Kara Burns, MS, MEd, LVT, VTS (Nutrition) currently has two loves. One of those loves is her wife, Dr. Ellen Lowery, and the other is veterinary nutrition. That’s right, nutrition.
“I realized the importance of nutrition as I witnessed the difference proper nutrition makes in our patients,” she says. “Many veterinary professionals don’t talk about the topic, and it’s been my mission to change that.”
Indeed, Burns is a force to be reckoned with. She speaks around the world and consults practices. Her passion is palpable when you listen to her. Burns is all about passion. “Passion is what makes life worth living, and I admire people who have it. I think everyone has a passion for something, they just need to find it. I think technicians tend to be very passionate, otherwise they wouldn’t have pursued this career.”
It’s a career in which Burns, past president of NAVTA and editor–in–chief of Today’s Veterinary Nurse, has irrefutably achieved success. At 54, veterinary technology wasn’t Burns’ first career.
In college Burns excelled in field hockey and women’s softball, as well as in her majors of Education and Psychology at the University of Maine. A self–admitted perfectionist, Burns has always been about living her best life. Her job out of graduate school was a psychologist in the emergency department of Maine Medical Center in Portland. She also worked extra shifts answering poison control questions, and many of those questions were about pets.
A combination of factors led her to veterinary medicine. She grew up with many pets in the home, and it’s a career that, deep inside, she always wanted to pursue. Simultaneously, there was a certain frustration with what she was doing.
“I was dealing with emergencies, psychotic breaks and people on the verge of suicide, and there were not enough resources to help individuals in need. And that was difficult,” expressed Burns.
So, Burns took a leap of faith —leaving a “decent income” for a five–dollar–an–hour job in the early 1990’s as a vet assistant. Five years later, she passed the Veterinary Technician National Exam. “Oh, I loved it from the start,” she says.
And then along the way, a veterinarian she worked for noted her passion in nutrition and let her run with it. And run with it she did. Burns is a founder of the veterinary technician specialty and the Academy of Veterinary Nutrition Technicians.
In 2004, she was transferred to Topeka by Hills Pet Nutrition as a veterinary technician specialist, and moved half way across the country to Kansas. Burns admitted that she did have second thoughts. “Oh absolutely, I mean, moving to Topeka from the state I love. But there was an almighty plan.”
It turned out, that move changed her life in two ways. This is about the time that Burns, who was once reluctant about public speaking, launched her speaking career. The other was meeting the love of her life, and it was what Burns today says was love at first sight.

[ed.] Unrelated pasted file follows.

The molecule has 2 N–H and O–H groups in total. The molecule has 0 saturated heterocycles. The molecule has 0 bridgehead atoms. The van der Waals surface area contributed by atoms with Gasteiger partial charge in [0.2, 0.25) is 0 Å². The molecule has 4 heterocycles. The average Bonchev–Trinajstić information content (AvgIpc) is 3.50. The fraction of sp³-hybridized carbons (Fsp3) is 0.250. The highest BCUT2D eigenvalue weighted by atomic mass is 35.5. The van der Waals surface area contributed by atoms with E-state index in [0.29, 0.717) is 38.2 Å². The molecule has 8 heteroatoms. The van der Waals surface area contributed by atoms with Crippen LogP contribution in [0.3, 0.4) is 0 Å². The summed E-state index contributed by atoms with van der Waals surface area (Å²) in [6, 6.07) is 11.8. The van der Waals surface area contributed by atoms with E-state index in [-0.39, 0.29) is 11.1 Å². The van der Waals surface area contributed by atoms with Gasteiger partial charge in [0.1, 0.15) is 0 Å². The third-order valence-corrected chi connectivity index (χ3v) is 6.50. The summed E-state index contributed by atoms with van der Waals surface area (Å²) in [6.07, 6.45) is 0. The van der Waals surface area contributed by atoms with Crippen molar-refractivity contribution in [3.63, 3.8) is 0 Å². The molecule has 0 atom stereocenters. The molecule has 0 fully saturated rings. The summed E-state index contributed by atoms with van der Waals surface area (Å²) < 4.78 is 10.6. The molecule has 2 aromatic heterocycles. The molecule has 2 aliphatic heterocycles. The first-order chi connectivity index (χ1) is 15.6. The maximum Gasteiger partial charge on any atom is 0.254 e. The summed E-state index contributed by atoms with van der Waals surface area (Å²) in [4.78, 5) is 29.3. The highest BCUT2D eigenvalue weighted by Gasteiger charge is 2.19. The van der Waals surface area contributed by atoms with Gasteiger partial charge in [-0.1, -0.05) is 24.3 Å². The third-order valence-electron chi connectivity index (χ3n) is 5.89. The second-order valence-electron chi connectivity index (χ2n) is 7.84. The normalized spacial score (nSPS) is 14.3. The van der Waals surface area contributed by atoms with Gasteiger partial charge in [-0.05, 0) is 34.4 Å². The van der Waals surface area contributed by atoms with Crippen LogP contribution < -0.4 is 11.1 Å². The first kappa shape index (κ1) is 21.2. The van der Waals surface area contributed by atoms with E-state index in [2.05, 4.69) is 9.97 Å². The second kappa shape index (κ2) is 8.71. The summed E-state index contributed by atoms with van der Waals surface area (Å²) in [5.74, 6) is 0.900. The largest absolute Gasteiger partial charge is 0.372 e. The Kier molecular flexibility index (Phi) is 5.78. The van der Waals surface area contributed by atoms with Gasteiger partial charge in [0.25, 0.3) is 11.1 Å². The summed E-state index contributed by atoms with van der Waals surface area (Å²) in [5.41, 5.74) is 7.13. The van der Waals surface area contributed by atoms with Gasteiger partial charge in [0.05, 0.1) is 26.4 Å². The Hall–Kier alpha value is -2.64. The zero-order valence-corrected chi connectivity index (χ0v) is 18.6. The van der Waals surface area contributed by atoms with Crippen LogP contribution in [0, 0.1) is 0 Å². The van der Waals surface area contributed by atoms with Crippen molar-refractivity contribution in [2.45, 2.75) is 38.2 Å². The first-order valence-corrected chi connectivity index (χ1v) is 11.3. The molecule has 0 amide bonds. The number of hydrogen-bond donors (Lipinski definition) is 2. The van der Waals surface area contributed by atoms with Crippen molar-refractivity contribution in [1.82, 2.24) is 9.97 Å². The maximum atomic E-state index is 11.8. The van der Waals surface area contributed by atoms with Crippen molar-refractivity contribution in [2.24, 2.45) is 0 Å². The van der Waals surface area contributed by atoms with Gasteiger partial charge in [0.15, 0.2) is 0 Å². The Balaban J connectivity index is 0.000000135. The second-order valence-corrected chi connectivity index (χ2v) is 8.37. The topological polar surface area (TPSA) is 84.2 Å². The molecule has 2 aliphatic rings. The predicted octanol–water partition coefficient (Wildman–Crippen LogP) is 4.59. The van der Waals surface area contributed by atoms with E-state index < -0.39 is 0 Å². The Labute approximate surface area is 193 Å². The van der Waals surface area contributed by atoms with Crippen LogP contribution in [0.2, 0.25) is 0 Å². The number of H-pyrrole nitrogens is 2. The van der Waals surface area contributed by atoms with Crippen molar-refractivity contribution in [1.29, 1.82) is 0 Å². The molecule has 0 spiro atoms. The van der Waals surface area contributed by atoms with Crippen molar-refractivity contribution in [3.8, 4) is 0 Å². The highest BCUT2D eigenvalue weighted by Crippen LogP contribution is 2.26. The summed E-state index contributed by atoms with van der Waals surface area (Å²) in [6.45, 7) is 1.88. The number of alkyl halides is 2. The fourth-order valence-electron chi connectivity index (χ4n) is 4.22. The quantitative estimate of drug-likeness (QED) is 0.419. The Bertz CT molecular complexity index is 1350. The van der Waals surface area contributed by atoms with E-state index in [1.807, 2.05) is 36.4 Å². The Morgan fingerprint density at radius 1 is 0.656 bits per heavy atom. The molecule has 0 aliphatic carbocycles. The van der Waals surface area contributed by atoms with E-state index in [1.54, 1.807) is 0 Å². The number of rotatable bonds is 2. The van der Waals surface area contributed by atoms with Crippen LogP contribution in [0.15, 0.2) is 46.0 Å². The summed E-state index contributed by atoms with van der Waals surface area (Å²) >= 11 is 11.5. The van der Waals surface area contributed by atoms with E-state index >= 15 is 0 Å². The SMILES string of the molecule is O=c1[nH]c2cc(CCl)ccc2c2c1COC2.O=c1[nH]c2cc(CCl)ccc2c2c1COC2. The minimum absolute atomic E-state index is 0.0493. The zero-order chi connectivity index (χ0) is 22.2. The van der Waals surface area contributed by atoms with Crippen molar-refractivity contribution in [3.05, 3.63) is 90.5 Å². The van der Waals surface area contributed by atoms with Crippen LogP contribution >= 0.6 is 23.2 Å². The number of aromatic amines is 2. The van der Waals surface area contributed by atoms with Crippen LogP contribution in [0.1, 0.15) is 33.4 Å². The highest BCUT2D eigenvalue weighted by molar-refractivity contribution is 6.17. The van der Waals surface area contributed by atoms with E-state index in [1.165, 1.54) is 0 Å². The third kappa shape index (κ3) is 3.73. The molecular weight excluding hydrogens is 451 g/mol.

Burns isn’t typically all too effusive about her emotions. But her face lights up when you mention Ellen. Today, Lowery is a professor at Kansas State University, Olathe.
Burns says, “I never thought about coming out because I was always out; I was never in,” she laughed. “I’m lucky because I believe the veterinary profession is more accepting than others. I think it’s that we’re all pretty empathetic.”
Burns though realizes that being “out” isn’t so easy in many practices. She’s on the Board and is Treasurer of the Pride Veterinary Medical Community (formerly the Lesbian and Gay Veterinary Medical Association). Pride VMC offers support to the LGBTQ+ community.
“Receiving support from colleagues in the same place you are at is enormously helpful,” she says. “What do you say to co–workers? Do you come out? And what do you say to clients, even in making casual conversation?”
Burns is all about change when it’s the right thing to do. And that also refers to the change from veterinary technician to veterinary nurse. “It’s not just a name change, veterinary nurse provides a better understanding to pet owners regarding our role on the team and the training that credentialed technicians receive.” She adds that the days of hiring well–intentioned but under–qualified animal lovers who have little or no formal veterinary education and calling them technicians has to stop. And the profession needs standardized credentialing.
Having a background in psychology, Burns is qualified more than most to comment on the depression and suicide rate within the profession. “I don’t know that we can solve this on our own,” she says. “I think we would benefit by professional psychological intervention within the profession, beginning with the veterinary schools—and that is starting to happen. Admitting the problem and openly discussing it is a very good start. Mental health is as important as physical well–being; they go hand in hand, but there remains a stigma to mental health. The focus has been on veterinarians, when the entire team is impacted. We’ve been talking about it, and now we’re beginning to offer resources.”
Lowery and Burns have three children, ranging in age from 18 to 30 years old, and two granddaughters. They now live in their recently–built dream home, shared with an assortment of critters, starting with Fribble, a French Bulldog (who Burns says “is the best dog ever, ever”), an Australian Shepherd/Border Collie–mix named Brees; two domestic shorthair cats, Oreo and Baby; a Snowshoe named O’Malley and Ollie the Persian (“the best cat ever”). Also, there is a guinea pig named Nugget, Bella the Meyer’s parrot and Loki the green–cheeked Conure. Their six finches are new and, to date, unnamed (although, as a group, they answer to the ‘Minions’). And finally, the two lovebirds Juno and Sookie—though some suggest Kara and Ellen might have been as suitable. +